Despite its popularity with many politicians backed by the utilities lobby, evidence continues to roll in that nuclear fission is just not an affordable or reliable option for displacing fossil fuels. It loses out when compared with clean, renewable energy sources that beat both fossil fuels and nuclear power in cost and reliability.
The contemporary American poster child for the lousy economics of nuclear power has to be the Vogtle plant in Georgia, the only new commercial nuclear power units currently under construction in the United States. Just last week, the Southern Company announced that the startup of its new nuclear units at Vogtle would be delayed once again, with an additional $200 million in cost overruns. The total cost for the two new reactor units is now up to $30 billion. The project is already years behind schedule and billions over budget, including massive federal subsidies and other public guarantees.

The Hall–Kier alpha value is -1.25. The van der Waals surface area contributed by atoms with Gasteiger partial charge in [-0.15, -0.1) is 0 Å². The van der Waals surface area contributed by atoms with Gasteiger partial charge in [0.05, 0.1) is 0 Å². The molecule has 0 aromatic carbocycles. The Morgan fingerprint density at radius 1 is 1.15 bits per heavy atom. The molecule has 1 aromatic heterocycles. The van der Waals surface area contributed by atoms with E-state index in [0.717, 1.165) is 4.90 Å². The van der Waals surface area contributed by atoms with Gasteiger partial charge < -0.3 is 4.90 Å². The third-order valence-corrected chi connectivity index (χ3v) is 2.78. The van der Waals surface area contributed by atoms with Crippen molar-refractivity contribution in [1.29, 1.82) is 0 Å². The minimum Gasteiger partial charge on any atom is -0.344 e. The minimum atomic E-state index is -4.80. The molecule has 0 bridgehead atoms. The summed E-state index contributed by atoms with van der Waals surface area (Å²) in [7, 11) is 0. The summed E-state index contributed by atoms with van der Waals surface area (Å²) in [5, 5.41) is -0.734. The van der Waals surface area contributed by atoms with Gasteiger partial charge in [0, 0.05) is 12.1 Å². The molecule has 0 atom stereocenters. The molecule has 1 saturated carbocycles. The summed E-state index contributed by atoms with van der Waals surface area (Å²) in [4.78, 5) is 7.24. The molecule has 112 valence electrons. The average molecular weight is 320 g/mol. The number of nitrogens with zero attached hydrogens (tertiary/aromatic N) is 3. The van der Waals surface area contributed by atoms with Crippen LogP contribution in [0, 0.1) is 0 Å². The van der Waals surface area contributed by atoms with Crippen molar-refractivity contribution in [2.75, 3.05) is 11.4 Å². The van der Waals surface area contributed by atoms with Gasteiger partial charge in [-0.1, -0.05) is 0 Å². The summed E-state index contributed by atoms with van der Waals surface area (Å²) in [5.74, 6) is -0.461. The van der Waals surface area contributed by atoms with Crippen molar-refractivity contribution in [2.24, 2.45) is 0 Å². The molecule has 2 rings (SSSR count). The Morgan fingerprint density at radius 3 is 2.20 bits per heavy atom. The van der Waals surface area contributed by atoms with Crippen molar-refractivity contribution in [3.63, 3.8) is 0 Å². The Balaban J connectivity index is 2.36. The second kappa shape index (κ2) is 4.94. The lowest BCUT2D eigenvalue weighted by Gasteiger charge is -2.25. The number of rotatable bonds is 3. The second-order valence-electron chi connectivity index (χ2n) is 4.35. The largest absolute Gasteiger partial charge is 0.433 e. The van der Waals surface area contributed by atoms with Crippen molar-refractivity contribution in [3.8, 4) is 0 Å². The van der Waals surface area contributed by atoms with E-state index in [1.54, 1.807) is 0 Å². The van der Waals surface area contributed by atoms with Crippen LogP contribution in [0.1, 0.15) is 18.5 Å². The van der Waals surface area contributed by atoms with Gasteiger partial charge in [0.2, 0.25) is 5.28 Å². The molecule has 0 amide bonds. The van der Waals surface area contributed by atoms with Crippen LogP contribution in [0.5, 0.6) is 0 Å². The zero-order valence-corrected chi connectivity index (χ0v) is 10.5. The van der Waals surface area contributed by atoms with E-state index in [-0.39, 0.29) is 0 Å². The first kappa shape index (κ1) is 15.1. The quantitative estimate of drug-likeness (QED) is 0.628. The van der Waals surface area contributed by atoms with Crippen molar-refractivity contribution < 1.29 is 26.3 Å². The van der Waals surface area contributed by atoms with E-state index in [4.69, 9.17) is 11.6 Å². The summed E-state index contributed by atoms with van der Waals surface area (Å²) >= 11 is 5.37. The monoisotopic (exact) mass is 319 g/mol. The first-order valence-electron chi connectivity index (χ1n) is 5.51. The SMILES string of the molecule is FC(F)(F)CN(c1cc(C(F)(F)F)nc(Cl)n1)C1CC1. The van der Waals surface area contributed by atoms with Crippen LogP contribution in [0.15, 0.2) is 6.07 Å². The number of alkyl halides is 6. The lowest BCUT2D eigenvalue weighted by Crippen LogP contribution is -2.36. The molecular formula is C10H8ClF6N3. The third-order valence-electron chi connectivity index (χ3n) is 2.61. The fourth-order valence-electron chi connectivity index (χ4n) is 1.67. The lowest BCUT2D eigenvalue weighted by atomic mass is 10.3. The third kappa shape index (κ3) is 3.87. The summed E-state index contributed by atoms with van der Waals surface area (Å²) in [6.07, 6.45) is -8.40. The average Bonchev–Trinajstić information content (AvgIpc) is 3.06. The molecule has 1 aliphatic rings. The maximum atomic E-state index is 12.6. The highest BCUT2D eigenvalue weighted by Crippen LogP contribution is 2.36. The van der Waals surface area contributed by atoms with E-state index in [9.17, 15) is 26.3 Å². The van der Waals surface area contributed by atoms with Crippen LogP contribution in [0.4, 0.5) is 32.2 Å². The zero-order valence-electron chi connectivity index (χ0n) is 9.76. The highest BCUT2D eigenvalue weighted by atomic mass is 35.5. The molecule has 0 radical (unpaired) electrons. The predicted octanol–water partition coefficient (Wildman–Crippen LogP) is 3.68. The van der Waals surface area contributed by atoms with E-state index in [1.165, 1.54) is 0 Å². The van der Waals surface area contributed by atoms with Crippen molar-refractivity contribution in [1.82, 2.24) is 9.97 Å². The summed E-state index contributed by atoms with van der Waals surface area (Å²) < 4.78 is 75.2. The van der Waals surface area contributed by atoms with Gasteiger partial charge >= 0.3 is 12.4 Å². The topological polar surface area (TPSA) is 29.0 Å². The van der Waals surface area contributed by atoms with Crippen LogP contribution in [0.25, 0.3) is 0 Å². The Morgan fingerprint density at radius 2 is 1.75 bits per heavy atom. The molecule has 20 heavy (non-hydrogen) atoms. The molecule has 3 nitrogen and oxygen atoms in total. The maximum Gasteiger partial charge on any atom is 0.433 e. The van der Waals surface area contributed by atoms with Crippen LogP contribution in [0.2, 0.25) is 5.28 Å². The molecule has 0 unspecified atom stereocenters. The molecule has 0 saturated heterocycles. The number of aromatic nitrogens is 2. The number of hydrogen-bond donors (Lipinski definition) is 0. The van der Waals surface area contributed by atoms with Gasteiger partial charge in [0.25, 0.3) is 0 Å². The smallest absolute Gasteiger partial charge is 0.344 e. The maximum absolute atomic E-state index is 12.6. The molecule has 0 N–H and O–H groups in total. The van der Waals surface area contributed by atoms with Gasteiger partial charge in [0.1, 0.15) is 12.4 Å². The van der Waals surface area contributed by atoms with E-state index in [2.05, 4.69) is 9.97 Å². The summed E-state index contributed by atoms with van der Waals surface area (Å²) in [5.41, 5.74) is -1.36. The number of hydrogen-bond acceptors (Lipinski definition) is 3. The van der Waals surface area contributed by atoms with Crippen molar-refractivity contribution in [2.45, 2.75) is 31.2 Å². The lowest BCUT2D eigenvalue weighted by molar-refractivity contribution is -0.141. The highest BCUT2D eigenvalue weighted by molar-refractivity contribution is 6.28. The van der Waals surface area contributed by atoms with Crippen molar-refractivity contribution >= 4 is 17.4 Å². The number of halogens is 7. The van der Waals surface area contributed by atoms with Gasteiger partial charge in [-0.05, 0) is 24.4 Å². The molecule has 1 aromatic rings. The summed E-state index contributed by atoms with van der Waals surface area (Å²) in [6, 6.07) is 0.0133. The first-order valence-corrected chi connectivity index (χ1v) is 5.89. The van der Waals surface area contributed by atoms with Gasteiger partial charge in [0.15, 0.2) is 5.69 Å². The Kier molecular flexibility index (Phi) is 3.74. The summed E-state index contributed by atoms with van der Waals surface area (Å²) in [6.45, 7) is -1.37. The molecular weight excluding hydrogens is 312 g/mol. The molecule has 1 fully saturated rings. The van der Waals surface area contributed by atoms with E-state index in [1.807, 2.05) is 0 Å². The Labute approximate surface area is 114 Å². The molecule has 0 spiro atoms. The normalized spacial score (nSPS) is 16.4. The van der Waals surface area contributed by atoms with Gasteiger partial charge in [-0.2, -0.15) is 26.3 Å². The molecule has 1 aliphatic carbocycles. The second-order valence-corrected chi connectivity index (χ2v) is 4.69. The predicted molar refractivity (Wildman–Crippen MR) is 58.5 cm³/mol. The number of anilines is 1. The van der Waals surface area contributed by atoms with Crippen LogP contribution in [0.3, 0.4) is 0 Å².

Commentators in southwest Virginia, the region targeted for Youngkin’s experimental and publicly subsidized proposal, are also blasting it as neither affordable, reliable, nor environmentally friendly. They say instead that it’s another example of imposing an environmentally undesirable proposal—nuclear plants—on a poor region.